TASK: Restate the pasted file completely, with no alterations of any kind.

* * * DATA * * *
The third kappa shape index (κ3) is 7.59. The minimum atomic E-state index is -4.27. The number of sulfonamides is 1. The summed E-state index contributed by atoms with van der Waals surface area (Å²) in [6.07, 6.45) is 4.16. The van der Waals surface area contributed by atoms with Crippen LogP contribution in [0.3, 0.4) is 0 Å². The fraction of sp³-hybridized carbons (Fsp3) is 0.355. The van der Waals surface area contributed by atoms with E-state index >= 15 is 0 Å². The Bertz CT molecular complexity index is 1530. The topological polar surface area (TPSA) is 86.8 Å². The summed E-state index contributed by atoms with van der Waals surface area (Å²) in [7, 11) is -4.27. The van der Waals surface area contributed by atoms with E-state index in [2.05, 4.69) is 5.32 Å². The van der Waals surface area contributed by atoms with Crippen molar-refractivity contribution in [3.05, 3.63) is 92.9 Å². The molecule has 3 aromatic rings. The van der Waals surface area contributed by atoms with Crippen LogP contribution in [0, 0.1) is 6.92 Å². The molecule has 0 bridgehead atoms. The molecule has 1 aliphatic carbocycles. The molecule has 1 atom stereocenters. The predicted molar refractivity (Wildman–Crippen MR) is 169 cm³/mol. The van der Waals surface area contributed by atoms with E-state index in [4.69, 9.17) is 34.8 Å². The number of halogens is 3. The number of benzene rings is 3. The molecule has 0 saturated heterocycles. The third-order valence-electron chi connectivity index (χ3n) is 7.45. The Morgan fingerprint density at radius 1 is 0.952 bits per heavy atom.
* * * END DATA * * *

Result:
The third kappa shape index (κ3) is 7.59. The minimum atomic E-state index is -4.27. The number of sulfonamides is 1. The summed E-state index contributed by atoms with van der Waals surface area (Å²) in [6.07, 6.45) is 4.16. The van der Waals surface area contributed by atoms with Crippen LogP contribution in [0.3, 0.4) is 0 Å². The fraction of sp³-hybridized carbons (Fsp3) is 0.355. The van der Waals surface area contributed by atoms with E-state index >= 15 is 0 Å². The Bertz CT molecular complexity index is 1530. The topological polar surface area (TPSA) is 86.8 Å². The summed E-state index contributed by atoms with van der Waals surface area (Å²) in [7, 11) is -4.27. The van der Waals surface area contributed by atoms with E-state index in [2.05, 4.69) is 5.32 Å². The van der Waals surface area contributed by atoms with Crippen molar-refractivity contribution in [3.05, 3.63) is 92.9 Å². The molecule has 3 aromatic rings. The van der Waals surface area contributed by atoms with Crippen LogP contribution in [0, 0.1) is 6.92 Å². The molecule has 0 bridgehead atoms. The molecule has 1 aliphatic carbocycles. The molecule has 1 atom stereocenters. The predicted molar refractivity (Wildman–Crippen MR) is 169 cm³/mol. The van der Waals surface area contributed by atoms with E-state index in [4.69, 9.17) is 34.8 Å². The number of halogens is 3. The number of benzene rings is 3. The molecule has 0 saturated heterocycles. The third-order valence-electron chi connectivity index (χ3n) is 7.45. The Morgan fingerprint density at radius 1 is 0.952 bits per heavy atom.